How Chicago’s WBEZ helped fulfill a girl’s wish to create her own podcast

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Azka Sharief enjoys the view from inside the WBEZ studio where she recorded her podcast.

When Make-A-Wish Illinois announced it was going to grant the wish of Azka Sharief — a 5-year-old living with a rare metabolic disorder — no one could have guessed what she would request. Not even her parents.

Nearly half of the state’s wish recipients opt for a family vacation to a Disney property. But Azka said she wanted to make a podcast.

“I was looking for her to ask for a vacation trip,” said Fatima Sharief, Azka’s mother. But looking back, there were clues to what she would want to do. Some time ago, after watching a segment about podcasting on a children’s TV show, Azka declared that she wanted to be a podcaster. “Then her big sister, Afifa, helped her make podcasts on my phone.”

Make-a-Wish officials turned to WBEZ in Chicago in mid-March with an unusual request “to make a podcast with a 5-year-old,” said Kevin Dawson, managing director of content development. “We of course were more than happy to help.”

“It was a very clear idea she had,” he said. “She wanted to write a mystery story and read it as a podcast.”

Before meeting Azka, Dawson had never worked on a children’s program. He was a senior executive on WBEZ’s six-part Making Obama podcast series and later joined the staff. He recently worked on Public Official A, a WBEZ podcast about Illinois’ imprisoned former governor, Rod Blagojevich.

Dawson and fellow producer Justin Bull gave Azka a little homework before bringing her into the studios: They asked her to write her story in advance and think of ways they could incorporate sound effects.

Azka had a story in her mind, and her family helped put it in writing, Sharief said. “I asked her to read it once, but her reading was a little boring,” Sharief said. “When we were telling her to try again, she said, ‘Mom, I can handle it.’ But she gave us a big surprise at the radio station!”

While Sharief was surprised by how expressively Azka read her story during the April 10 recording session, Dawson was astounded by how engaged Azka was in the entire process. “She’s actually quite knowledgeable, in a way, about studios,” he said. “She was really fascinated by the microphones, the headphones, even by the concept of talkback.”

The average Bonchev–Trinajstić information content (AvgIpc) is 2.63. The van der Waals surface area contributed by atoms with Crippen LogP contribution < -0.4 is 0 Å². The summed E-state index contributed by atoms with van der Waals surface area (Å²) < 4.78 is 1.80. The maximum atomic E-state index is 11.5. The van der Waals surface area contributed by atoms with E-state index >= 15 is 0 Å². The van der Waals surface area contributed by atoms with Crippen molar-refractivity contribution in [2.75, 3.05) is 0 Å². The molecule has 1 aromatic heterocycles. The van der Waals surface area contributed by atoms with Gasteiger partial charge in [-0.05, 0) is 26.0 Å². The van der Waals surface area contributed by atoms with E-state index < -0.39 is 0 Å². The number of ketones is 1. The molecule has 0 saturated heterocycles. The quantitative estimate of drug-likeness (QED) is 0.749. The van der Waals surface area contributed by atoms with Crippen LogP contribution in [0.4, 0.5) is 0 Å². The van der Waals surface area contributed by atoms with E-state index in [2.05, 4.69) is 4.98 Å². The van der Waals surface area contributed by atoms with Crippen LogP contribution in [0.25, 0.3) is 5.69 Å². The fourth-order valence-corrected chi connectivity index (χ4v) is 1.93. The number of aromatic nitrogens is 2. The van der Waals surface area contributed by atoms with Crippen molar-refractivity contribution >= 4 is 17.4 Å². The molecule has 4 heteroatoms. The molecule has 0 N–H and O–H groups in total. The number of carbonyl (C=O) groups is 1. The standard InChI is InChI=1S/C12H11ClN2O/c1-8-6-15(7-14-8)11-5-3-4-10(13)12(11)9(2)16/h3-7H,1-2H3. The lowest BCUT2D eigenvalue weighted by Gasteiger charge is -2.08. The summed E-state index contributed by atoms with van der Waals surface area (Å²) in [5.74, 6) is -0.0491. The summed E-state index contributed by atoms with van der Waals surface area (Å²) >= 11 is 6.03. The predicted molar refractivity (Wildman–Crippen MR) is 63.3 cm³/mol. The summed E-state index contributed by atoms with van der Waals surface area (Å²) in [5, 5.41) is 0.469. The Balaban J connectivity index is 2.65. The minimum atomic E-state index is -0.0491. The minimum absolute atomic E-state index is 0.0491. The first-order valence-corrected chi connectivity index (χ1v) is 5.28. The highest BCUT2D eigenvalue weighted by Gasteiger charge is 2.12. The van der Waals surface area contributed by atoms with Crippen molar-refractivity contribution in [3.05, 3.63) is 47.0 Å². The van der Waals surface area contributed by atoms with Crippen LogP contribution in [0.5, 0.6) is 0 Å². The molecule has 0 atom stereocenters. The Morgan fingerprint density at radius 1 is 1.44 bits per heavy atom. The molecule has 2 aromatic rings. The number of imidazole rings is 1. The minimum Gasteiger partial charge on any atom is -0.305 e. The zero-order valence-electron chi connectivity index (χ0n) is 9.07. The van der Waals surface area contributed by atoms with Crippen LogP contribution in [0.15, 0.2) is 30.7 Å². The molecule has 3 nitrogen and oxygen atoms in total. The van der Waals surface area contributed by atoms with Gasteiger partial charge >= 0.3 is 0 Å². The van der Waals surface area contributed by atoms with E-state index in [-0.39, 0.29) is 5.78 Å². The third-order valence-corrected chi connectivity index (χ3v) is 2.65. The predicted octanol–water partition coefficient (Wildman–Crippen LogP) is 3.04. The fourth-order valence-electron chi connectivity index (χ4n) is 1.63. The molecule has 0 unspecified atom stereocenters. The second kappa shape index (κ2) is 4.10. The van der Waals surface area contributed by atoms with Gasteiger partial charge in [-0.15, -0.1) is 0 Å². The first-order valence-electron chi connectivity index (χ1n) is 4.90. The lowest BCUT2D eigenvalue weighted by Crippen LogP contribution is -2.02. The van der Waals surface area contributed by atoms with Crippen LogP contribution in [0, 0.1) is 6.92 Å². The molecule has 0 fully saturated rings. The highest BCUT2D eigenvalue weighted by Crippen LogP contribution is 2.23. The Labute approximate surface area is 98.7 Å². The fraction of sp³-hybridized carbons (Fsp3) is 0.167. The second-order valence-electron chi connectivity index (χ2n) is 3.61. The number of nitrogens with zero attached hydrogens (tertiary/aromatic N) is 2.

Dawson and Bull coached her a bit. Despite what Dawson described as a “party-like atmosphere” in the studio, it only took about 30 minutes for Azka to record her 5-minute podcast, he said.

“It was so much fun,” Azka said. “We got to talk in front of all the people.”

Dawson

Dawson and Bull wanted Azka to be involved in the entire production process, so they pulled together collections of sound effects and music that could be mixed into her story.

“When we gave her different pieces of music to choose from, she was like, ‘Oh, that one’s not scary enough,’ or ‘That one’s too scary,’” Dawson said. “She knew exactly what she wanted. … And she made some really good selections.”

“Not everybody has a knack to hear what will work,” he said. “She’s a very special little girl.”

While Azka and her family toured the station and enjoyed a party in the conference room — where Azka said they had all of her favorite foods, including pizza, fries, ketchup and apple juice — Dawson and Bull edited the final podcast.

Soon it was time to play the final mix of Azka’s Mystery Podcast: “The Stealer of the Diamonds.”

“She actually said to me, ‘I really want this to go viral,’” Dawson said. “We thought the best way to start was to cram the studio with as many people as possible.”

When Dawson and Bull played the finished podcast for Azka and her family to hear, WBEZ staff gathered in the corridor to listen too.

“Big cheers at the end,” Dawson said. “It was a great lift to everybody’s day to be involved.

“Sometimes it’s easy to forget the simple things in life when we’re all worried about the technicalities of the shows we make,” he said. “It was a very refreshing, heartwarming morning’s work for everybody.”

“It was so much fun,” Azka said about her time at the station. The Sharief family came home with plenty of WBEZ swag. “We got hats and blankets and buttons, and so many stickers,” she said. “Blue stickers, red stickers, green stickers.”

Right now there are no plans for another episode, but Azka, who turns six in May, has more mystery stories to tell. She ended “The Stealer of Diamonds” with the signoff “Next time” and “See you later.”

“The other day, her sister was saying, ‘Everybody is asking for your second podcast. When are you starting?’” Sharief said. Azka replied: “Oh, I have it in my mind. I just have to work on the details.”

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